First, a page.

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Comment Re: Who? (Score 1) 574

If you really think the amount of airplay you get in a bar is equivalent to the critically acclaimed musical legacy of this man then I'm not sure what to make of that.

I'm 35 and Neil Young is one of my favourite musicians. I think he's one of the most accomplished songwriters of the past century. I suggest listening to some of his albums rather than waiting on random airplay of one of his "hits".

Comment Re: Correct (Score 1) 267

That is not how Security should function. It's not a matter of being judge, jury and executioner. Your task is to advise of the risk and propose (and possibly enact) controls to mitigate or avoid that risk.

If your job was to be perfectly secure you'd just unplug the network and lock all the doors with the employees outside. The security function must support business operations.

Comment Re:No. (Score 1) 296

In my experience a broader view pays dividends. That can be achieved through secondment, introduction of new blood or with the best cost/benefit ratio by going through industry certification. Maybe an RHCE for a 25 year Unix sysadmin is questionable, but an Audit certification for your systems auditor will likely provide a view higher-level corporate governance and of course provide the assurance that your C-level suite will require.

Not everyone is working at grunt level for their entire career. Upward mobility typically requires expansion of experience, outlook and qualifications in larger organisations.

Comment Re:rip-off (Score 2) 296

Assurance is very important. This thread unsurprisingly is focussing on programming certifications. However, if you hire someone to maintain a system you are indemnifying yourself against any challenges to your decision where you have sought industry-standard certification.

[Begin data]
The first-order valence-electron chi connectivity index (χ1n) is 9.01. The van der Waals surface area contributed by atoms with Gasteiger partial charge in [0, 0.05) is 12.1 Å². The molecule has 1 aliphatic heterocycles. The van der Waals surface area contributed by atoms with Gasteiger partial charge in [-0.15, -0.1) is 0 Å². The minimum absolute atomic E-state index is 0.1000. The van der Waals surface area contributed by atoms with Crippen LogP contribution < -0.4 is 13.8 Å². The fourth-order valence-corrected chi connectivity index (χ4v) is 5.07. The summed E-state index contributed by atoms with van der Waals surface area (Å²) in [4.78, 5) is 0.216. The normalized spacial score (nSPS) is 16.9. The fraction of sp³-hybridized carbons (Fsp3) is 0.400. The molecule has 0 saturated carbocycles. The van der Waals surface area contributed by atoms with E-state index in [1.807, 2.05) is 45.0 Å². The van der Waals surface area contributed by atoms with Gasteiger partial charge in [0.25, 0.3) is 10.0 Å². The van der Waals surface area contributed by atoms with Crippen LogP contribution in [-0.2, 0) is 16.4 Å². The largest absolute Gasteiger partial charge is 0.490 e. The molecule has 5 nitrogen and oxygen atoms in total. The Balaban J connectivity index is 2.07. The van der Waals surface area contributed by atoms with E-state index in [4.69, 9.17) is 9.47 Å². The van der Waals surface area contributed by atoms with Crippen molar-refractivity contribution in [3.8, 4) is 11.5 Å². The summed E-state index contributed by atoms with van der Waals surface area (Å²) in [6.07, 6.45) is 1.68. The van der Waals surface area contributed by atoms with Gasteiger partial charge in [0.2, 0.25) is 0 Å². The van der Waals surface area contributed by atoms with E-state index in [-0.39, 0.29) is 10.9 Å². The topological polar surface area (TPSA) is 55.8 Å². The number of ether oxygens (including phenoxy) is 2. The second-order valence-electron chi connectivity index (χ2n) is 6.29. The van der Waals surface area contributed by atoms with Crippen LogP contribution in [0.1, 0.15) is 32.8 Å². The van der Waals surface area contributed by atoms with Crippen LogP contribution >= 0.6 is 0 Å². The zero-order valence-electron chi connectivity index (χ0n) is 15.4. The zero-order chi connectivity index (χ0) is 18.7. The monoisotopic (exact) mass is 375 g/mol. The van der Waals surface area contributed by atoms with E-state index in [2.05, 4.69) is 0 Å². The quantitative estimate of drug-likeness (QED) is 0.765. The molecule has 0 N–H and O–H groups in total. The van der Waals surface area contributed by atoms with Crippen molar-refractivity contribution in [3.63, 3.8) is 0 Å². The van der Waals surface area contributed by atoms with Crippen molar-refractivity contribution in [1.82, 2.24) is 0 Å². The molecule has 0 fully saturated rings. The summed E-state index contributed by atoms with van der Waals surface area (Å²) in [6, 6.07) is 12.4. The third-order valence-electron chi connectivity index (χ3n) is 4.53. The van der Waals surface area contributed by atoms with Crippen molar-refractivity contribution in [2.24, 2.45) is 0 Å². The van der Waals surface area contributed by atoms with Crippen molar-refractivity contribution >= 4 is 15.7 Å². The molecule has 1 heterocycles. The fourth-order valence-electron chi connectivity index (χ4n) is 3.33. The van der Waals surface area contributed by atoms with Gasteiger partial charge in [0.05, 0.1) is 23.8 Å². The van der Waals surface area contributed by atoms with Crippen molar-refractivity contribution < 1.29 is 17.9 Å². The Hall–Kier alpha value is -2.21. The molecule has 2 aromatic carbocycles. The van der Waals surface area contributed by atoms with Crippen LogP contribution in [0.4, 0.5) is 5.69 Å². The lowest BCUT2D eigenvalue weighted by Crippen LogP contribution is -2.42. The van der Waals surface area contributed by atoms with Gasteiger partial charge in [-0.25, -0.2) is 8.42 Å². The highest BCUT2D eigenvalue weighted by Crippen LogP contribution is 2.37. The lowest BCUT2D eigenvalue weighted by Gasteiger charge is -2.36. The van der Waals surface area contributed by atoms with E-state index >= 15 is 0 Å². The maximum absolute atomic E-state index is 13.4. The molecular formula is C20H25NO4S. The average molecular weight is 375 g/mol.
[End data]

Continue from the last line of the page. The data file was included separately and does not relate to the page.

This not a substitute for judgement and a thorough approach. You filter down to the candidates who are enthusiastic enough about their career to actively partake in continual professional development, make your own decision based on your interview and then as I said are largely indemnified where a decision later comes under scrutiny.

Comment Re:Arrogance about a job you don't understand (Score 4, Insightful) 387

I am the OP and what I said was

They have a limited scope of action and limited deliverables.

Successful or not I was trying to call out the shortcomings of the role rather than the people working in it.

Every day I talk to project managers who probably do an excellent job meeting their deliverables and will be rated very well for doing so. Unfortunately what they do isn't the right thing but what they were asked to do. There's no reward for doing the right thing even if it's value-add. That same point is what I was trying to illustrate with my comment; the output seen here is the perfect manifestation of that kind of attitude.

Comment Re:Salespeople making salespitch (Score 3, Interesting) 387

When your brief is simply sell and your output is "Ah sure no one should use pens any more, buy our product" you can either stand over it or recognise the base nature of what you've done. Your argument about creativity really can't reasonably apply here. The output is by nature not of substantial creativity but rather the narrowly interpreted result of a functional requirement.

Comment Salespeople making salespitch (Score 5, Interesting) 387

I've never considered the sales and marketing people to be the smartest part of any organisation. They have a limited scope of action and limited deliverables. Calling this out is right. I wonder if they also think children should stop learning maths as we all have calculators - or more likely that we all have calc.exe.

Comment Re:Indeed... (Score 1) 153

I feel like you haven't been reading many of these articles over the past 13-14 years here on /.

The problem is conflicting jurisdictions. The PATRIOT act requires US businesses to hand over data stored when requested, even if it is outside of the US. Twitter are subject to those requests.The EU have strict laws regarding data protection but the fundamental issue is Twitter are breaking somebody's law whichever they choose to comply with.

Let's paint the picture - a request for data on an EU citizen, posted from Europe through a European datacentre but on a service owned by an American company. The American government request data but European law prohibits it. What do the American company do? Whose law do they break?

Storing the data under a non-American subsidiary puts at least some buffer in there. I'm not sure how effective this will really be but that is the intention.

Prototype designs always work. -- Don Vonada

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